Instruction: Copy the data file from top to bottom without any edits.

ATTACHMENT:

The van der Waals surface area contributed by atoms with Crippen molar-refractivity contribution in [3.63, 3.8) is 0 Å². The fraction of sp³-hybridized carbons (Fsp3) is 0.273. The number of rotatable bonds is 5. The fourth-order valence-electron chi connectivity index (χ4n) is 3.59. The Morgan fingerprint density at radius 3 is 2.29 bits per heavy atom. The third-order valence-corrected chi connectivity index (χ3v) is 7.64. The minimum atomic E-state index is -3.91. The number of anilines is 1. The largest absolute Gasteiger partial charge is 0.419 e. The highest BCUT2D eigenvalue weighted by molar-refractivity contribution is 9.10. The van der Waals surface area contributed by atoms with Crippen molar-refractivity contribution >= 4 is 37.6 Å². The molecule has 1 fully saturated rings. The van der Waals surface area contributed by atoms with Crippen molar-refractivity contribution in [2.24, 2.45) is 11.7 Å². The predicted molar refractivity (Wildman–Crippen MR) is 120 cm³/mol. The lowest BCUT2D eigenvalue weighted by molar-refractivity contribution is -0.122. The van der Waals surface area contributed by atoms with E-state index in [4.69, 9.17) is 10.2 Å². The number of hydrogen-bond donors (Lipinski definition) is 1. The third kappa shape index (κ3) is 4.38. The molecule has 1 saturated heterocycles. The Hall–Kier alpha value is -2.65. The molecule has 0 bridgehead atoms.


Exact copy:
The van der Waals surface area contributed by atoms with Crippen molar-refractivity contribution in [3.63, 3.8) is 0 Å². The fraction of sp³-hybridized carbons (Fsp3) is 0.273. The number of rotatable bonds is 5. The fourth-order valence-electron chi connectivity index (χ4n) is 3.59. The Morgan fingerprint density at radius 3 is 2.29 bits per heavy atom. The third-order valence-corrected chi connectivity index (χ3v) is 7.64. The minimum atomic E-state index is -3.91. The number of anilines is 1. The largest absolute Gasteiger partial charge is 0.419 e. The highest BCUT2D eigenvalue weighted by molar-refractivity contribution is 9.10. The van der Waals surface area contributed by atoms with Crippen molar-refractivity contribution >= 4 is 37.6 Å². The molecule has 1 fully saturated rings. The van der Waals surface area contributed by atoms with Crippen molar-refractivity contribution in [2.24, 2.45) is 11.7 Å². The predicted molar refractivity (Wildman–Crippen MR) is 120 cm³/mol. The lowest BCUT2D eigenvalue weighted by molar-refractivity contribution is -0.122. The van der Waals surface area contributed by atoms with E-state index in [4.69, 9.17) is 10.2 Å². The number of hydrogen-bond donors (Lipinski definition) is 1. The third kappa shape index (κ3) is 4.38. The molecule has 1 saturated heterocycles. The Hall–Kier alpha value is -2.65. The molecule has 0 bridgehead atoms.